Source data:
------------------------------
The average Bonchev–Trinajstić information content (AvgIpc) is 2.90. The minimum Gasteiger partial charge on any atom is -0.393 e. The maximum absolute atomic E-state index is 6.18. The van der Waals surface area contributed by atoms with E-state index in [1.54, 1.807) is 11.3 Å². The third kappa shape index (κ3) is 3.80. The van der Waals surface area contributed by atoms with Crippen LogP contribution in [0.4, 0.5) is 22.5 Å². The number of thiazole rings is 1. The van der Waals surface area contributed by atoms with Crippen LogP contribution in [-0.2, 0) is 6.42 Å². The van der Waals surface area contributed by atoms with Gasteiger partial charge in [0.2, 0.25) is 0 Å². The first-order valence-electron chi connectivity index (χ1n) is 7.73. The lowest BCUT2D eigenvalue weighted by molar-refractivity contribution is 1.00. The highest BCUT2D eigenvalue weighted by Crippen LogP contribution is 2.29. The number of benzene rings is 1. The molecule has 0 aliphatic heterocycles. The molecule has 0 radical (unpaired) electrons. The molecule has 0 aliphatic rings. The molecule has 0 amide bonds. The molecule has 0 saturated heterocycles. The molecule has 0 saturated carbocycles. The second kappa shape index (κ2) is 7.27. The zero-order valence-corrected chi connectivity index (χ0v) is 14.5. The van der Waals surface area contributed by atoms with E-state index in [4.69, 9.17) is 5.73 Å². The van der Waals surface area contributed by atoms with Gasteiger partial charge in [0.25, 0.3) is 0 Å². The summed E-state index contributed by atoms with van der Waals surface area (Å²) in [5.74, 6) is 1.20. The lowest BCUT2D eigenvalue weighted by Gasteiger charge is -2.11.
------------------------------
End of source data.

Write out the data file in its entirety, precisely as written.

The average Bonchev–Trinajstić information content (AvgIpc) is 2.90. The minimum Gasteiger partial charge on any atom is -0.393 e. The maximum absolute atomic E-state index is 6.18. The van der Waals surface area contributed by atoms with E-state index in [1.54, 1.807) is 11.3 Å². The third kappa shape index (κ3) is 3.80. The van der Waals surface area contributed by atoms with Crippen LogP contribution in [0.4, 0.5) is 22.5 Å². The number of thiazole rings is 1. The van der Waals surface area contributed by atoms with Crippen LogP contribution in [-0.2, 0) is 6.42 Å². The van der Waals surface area contributed by atoms with Gasteiger partial charge in [0.2, 0.25) is 0 Å². The first-order valence-electron chi connectivity index (χ1n) is 7.73. The lowest BCUT2D eigenvalue weighted by molar-refractivity contribution is 1.00. The highest BCUT2D eigenvalue weighted by Crippen LogP contribution is 2.29. The number of benzene rings is 1. The molecule has 0 aliphatic heterocycles. The molecule has 0 radical (unpaired) electrons. The molecule has 0 aliphatic rings. The molecule has 0 amide bonds. The molecule has 0 saturated heterocycles. The molecule has 0 saturated carbocycles. The second kappa shape index (κ2) is 7.27. The zero-order valence-corrected chi connectivity index (χ0v) is 14.5. The van der Waals surface area contributed by atoms with E-state index in [4.69, 9.17) is 5.73 Å². The van der Waals surface area contributed by atoms with Gasteiger partial charge in [0.25, 0.3) is 0 Å². The summed E-state index contributed by atoms with van der Waals surface area (Å²) in [5.74, 6) is 1.20. The lowest BCUT2D eigenvalue weighted by Gasteiger charge is -2.11.